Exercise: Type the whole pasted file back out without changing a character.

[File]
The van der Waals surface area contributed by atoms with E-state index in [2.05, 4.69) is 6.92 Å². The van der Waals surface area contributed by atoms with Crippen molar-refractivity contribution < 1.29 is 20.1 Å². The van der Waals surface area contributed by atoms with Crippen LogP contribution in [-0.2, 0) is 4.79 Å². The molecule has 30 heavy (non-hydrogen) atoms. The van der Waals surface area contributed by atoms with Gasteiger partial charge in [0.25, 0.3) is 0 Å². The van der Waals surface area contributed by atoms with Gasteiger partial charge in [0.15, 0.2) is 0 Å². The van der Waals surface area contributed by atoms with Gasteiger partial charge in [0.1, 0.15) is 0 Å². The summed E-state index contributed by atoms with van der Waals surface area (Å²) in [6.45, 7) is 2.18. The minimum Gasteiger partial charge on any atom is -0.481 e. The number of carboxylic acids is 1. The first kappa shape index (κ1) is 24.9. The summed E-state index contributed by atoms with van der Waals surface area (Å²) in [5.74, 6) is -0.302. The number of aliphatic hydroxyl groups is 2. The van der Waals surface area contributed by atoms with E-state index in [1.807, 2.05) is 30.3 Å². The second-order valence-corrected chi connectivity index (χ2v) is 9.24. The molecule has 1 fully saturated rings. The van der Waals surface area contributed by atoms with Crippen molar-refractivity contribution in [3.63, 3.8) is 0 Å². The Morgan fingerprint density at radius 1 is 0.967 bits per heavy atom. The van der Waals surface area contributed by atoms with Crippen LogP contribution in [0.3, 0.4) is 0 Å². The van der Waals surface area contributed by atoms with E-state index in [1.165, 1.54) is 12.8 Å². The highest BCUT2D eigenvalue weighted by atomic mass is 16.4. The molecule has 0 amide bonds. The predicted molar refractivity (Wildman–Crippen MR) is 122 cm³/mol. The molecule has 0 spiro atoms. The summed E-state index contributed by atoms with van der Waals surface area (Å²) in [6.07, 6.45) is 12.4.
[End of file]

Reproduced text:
The van der Waals surface area contributed by atoms with E-state index in [2.05, 4.69) is 6.92 Å². The van der Waals surface area contributed by atoms with Crippen molar-refractivity contribution < 1.29 is 20.1 Å². The van der Waals surface area contributed by atoms with Crippen LogP contribution in [-0.2, 0) is 4.79 Å². The molecule has 30 heavy (non-hydrogen) atoms. The van der Waals surface area contributed by atoms with Gasteiger partial charge in [0.25, 0.3) is 0 Å². The van der Waals surface area contributed by atoms with Gasteiger partial charge in [0.15, 0.2) is 0 Å². The van der Waals surface area contributed by atoms with Gasteiger partial charge in [0.1, 0.15) is 0 Å². The summed E-state index contributed by atoms with van der Waals surface area (Å²) in [6.45, 7) is 2.18. The minimum Gasteiger partial charge on any atom is -0.481 e. The number of carboxylic acids is 1. The first kappa shape index (κ1) is 24.9. The summed E-state index contributed by atoms with van der Waals surface area (Å²) in [5.74, 6) is -0.302. The number of aliphatic hydroxyl groups is 2. The van der Waals surface area contributed by atoms with E-state index in [1.807, 2.05) is 30.3 Å². The second-order valence-corrected chi connectivity index (χ2v) is 9.24. The molecule has 1 fully saturated rings. The van der Waals surface area contributed by atoms with Crippen molar-refractivity contribution in [3.63, 3.8) is 0 Å². The Morgan fingerprint density at radius 1 is 0.967 bits per heavy atom. The van der Waals surface area contributed by atoms with Crippen LogP contribution in [0.3, 0.4) is 0 Å². The van der Waals surface area contributed by atoms with E-state index in [1.165, 1.54) is 12.8 Å². The highest BCUT2D eigenvalue weighted by atomic mass is 16.4. The molecule has 0 amide bonds. The predicted molar refractivity (Wildman–Crippen MR) is 122 cm³/mol. The molecule has 0 spiro atoms. The summed E-state index contributed by atoms with van der Waals surface area (Å²) in [6.07, 6.45) is 12.4.